While there was overlap between six of the registered users' and visitors' top areas of interest, the topic areas healthy communities, adult health, adolescent health, and, communicable disease/infection were preferred by registered users alone, and visitors had preferences for addiction/substance use, parenting, injury prevention/safety, and, reproductive health.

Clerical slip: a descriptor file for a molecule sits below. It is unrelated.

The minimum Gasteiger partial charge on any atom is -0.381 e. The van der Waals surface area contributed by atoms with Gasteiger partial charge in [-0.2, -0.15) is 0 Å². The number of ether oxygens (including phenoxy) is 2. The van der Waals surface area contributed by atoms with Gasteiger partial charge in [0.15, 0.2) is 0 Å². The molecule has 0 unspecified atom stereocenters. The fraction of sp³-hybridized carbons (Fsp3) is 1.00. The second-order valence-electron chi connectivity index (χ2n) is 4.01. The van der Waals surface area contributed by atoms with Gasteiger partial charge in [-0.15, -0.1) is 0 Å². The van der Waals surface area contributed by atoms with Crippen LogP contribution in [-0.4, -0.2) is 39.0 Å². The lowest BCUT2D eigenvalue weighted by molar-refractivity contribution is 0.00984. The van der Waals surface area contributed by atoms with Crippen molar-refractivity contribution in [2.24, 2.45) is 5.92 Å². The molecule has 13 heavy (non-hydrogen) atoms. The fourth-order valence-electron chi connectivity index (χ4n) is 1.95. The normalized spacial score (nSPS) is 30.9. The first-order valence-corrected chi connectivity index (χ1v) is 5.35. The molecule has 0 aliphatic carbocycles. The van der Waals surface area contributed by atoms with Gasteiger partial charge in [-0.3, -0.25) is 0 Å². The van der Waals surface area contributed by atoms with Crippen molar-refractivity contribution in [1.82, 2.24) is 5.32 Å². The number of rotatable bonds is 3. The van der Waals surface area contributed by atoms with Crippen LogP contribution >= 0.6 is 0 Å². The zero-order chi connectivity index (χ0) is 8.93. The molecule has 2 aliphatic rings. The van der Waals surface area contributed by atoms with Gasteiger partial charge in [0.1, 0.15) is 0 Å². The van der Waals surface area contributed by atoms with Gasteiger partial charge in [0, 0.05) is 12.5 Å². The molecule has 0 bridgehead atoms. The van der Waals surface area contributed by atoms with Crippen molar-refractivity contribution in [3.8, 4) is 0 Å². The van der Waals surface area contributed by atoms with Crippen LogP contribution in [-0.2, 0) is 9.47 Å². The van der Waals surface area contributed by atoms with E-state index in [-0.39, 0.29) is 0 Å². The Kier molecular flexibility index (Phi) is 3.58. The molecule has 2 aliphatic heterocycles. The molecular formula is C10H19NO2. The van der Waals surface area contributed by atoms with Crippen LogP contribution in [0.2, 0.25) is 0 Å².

For the six areas of interest similar to both registered users and visitors, differences exist in the order of expressed interest. Three topic areas ranked similarly among the top 10 for both registered users and visitors with a difference of only one rank apart: chronic disease ranked high on both top 10 lists, ranking first for visitors and second for registered users; nutrition ranked third for registered users and fourth for visitors; and social determinants of health ranked sixth for visitors and seventh for registered users. The remaining three topic areas that both visitors and registered users were interested in included: mental health, ranking seventh for visitors and ninth for registered users; physical activity, ranking second for visitors and fifth for registered users, and, child health, ranking fourth for registered users and ninth for visitors. In the top five highest ranking common topic areas, both groups had interest in chronic diseases, nutrition, and, physical activity